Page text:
Over the past week we’ve been busy preparing for winter. We filled the last of our carboys with cider and a holiday IPA. We also bottled our mead. Pirates love medieval beverages and mead is the king of that realm. Hopefully we’ll be able to enjoy some of it for Thanksgiving with our families. My family has been pretty harsh on my mead in the past, perhaps this one will change their minds.
Speaking of critics, we’ve decided to implement a review system for our brews so we can work to improve them further. We’re not sure if that will come in the form of software or something as simple as a chalk tally on our kegerator but we’ll let you know.
This was an exciting brew week because we got to use several new pieces of equipment. The star is a brix refractometer for more accurate and consistent specific gravity readings. Pirate Mike also put together a home made stir plate so we can now make really active yeast starters overnight. This means a lot more live yeast will go into the brew at the start and it will consume the sugars faster.
We spent the first part of our brew week transferring a lot of beer. Milk Steak Stout, Headless Horseman the third, and Barrel Roll IPA all made it to secondary fermentation. Then we spent an evening bottling Mead and making cider. Saturday we got down to business brewing a holiday IPA, for which the recipe was mostly inspired by a reddit post.
This week we also created a hopville account so we can more easily share our recipes with you! Links are at the bottom of the post.
Now for some pictures.
Action shot of the home made stir plate.
Our oak barrel needed to be prepped for becoming the eventual home of the IPA. Since it was dry on arrival, it needed a good soaking to re-seal. When the IPA is finished with secondary fermentation, we will transfer it here and eventually serve it out of the barrel.
The stir plate making a yeast starter for Cider.
We kept it simple with the cider, 5 gallons of all natural apple juice, yeast, and time. Preservatives used in juices will keep the yeast from fermenting so this is preservative free. I chose a champagne yeast rather than a beer or cider yeast because I like that flavor best. It is basically the same as our mead recipe just without honey.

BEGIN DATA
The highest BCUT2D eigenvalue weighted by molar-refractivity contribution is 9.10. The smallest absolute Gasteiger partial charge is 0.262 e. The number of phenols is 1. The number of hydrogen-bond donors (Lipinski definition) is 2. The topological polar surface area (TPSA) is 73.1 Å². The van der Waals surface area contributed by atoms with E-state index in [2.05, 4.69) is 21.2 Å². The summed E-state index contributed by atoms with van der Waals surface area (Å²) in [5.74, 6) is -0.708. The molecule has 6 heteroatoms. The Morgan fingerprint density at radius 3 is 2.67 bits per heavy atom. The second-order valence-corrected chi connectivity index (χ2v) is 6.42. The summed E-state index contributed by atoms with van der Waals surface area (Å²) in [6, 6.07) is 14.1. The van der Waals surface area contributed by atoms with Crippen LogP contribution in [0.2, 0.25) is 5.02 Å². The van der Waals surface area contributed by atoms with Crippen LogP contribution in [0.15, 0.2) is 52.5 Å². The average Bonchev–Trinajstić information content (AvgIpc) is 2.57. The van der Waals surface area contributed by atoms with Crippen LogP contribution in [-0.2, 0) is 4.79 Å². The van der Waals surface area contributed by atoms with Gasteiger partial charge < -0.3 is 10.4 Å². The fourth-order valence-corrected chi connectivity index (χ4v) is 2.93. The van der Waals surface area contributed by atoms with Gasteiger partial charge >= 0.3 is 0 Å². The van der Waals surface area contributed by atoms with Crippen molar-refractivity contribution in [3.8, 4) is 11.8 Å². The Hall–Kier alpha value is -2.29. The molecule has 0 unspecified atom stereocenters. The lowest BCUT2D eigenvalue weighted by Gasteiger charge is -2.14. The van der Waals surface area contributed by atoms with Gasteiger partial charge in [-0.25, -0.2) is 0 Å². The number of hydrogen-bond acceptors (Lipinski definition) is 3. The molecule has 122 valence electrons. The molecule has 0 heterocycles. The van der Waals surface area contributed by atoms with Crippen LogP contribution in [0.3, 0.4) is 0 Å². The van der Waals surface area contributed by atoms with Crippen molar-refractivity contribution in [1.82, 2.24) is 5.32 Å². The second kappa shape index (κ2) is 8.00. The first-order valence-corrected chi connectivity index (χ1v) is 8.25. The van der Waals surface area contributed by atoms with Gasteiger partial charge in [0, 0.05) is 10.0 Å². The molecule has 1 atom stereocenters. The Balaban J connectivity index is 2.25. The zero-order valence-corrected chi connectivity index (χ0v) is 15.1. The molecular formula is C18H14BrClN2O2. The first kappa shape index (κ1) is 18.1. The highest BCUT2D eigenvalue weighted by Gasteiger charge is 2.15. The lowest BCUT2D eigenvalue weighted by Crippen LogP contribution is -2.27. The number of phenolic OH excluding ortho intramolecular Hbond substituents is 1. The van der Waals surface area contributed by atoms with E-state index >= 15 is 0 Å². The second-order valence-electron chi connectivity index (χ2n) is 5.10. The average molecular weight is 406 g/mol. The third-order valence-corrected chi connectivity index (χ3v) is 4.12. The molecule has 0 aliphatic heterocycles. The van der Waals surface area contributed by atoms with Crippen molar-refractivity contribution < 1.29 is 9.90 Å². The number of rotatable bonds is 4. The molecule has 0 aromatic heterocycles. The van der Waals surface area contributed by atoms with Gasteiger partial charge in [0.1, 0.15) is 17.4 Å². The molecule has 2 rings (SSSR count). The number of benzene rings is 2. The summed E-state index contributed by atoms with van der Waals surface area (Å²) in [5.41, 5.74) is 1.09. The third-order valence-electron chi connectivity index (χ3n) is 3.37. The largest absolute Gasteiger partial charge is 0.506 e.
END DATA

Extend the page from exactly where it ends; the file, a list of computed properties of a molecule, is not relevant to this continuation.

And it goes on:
Speaking of mead we had a bottling day this week. We used liter swing top bottles from our local home brew shop because we’ve been only kegging for so long we didn’t have any bottles.
After carefully calculating the desired amount of sugar for the target carbonation we measured and added more apple juice. The added juice will ferment in the bottles, effectively carbonating the mead to make it sparkling.
Now we just have to be patient and the mead should be ready about a week from now.
The brew closet looks like it has room for one more. We decided to make a holiday IPA. what makes it holiday is a combination of hops that will give the beer a Pine flavor (we hope) reminiscent of the season. We also used some specific malts to give it an reddish hue. After some measuring and milling, it was time for a mash.
I was a little busy enjoying a seasonal six pack to take more pictures, but I did manage to capture some of the boil process.
Mike keeping both hands busy adjusting the hop bag and snacking on pizza.
After the boil we cooled the wort to room temperature, transferred it to its new home, and pitched the yeast starter.
That brew close looks much more complete.
Oh yeah, here’s the refractometer. This will measure the specific gravity and temperature of samples much better than we do with the hydrometer. It also needs a much smaller sample. So far we’ve gotten better and better beer as we’ve become more scientific in our process. Hopefully that trend will continue.
Here’s the status of our brews at the moment with links to the recipes:
Barrel Roll IPA
Milk Steak Stout
Headless Horseman the third